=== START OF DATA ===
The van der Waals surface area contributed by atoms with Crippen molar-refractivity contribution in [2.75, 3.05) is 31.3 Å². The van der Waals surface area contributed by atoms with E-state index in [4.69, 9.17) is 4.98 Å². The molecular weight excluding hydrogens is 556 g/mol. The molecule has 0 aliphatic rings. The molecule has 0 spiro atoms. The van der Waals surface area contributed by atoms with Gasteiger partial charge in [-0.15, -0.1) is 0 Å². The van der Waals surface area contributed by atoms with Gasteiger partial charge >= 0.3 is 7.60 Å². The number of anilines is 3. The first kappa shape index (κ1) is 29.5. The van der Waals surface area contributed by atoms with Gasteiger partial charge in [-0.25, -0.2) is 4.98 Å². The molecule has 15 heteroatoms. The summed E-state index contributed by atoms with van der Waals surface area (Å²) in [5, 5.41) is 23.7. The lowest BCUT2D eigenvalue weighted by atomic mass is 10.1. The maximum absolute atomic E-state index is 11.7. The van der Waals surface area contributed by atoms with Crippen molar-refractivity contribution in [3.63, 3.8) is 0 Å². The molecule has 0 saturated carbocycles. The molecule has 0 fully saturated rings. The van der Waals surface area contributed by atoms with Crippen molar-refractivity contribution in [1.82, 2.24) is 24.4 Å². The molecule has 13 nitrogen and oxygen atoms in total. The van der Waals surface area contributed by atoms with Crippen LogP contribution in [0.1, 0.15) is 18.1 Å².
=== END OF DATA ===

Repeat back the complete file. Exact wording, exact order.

The van der Waals surface area contributed by atoms with Crippen molar-refractivity contribution in [2.75, 3.05) is 31.3 Å². The van der Waals surface area contributed by atoms with E-state index in [4.69, 9.17) is 4.98 Å². The molecular weight excluding hydrogens is 556 g/mol. The molecule has 0 aliphatic rings. The molecule has 0 spiro atoms. The van der Waals surface area contributed by atoms with Gasteiger partial charge in [-0.15, -0.1) is 0 Å². The van der Waals surface area contributed by atoms with Gasteiger partial charge >= 0.3 is 7.60 Å². The number of anilines is 3. The first kappa shape index (κ1) is 29.5. The van der Waals surface area contributed by atoms with Gasteiger partial charge in [-0.25, -0.2) is 4.98 Å². The molecule has 15 heteroatoms. The summed E-state index contributed by atoms with van der Waals surface area (Å²) in [5, 5.41) is 23.7. The lowest BCUT2D eigenvalue weighted by atomic mass is 10.1. The maximum absolute atomic E-state index is 11.7. The van der Waals surface area contributed by atoms with Crippen molar-refractivity contribution in [3.63, 3.8) is 0 Å². The molecule has 0 saturated carbocycles. The molecule has 0 fully saturated rings. The van der Waals surface area contributed by atoms with Crippen molar-refractivity contribution in [1.82, 2.24) is 24.4 Å². The molecule has 13 nitrogen and oxygen atoms in total. The van der Waals surface area contributed by atoms with Crippen LogP contribution in [0.1, 0.15) is 18.1 Å².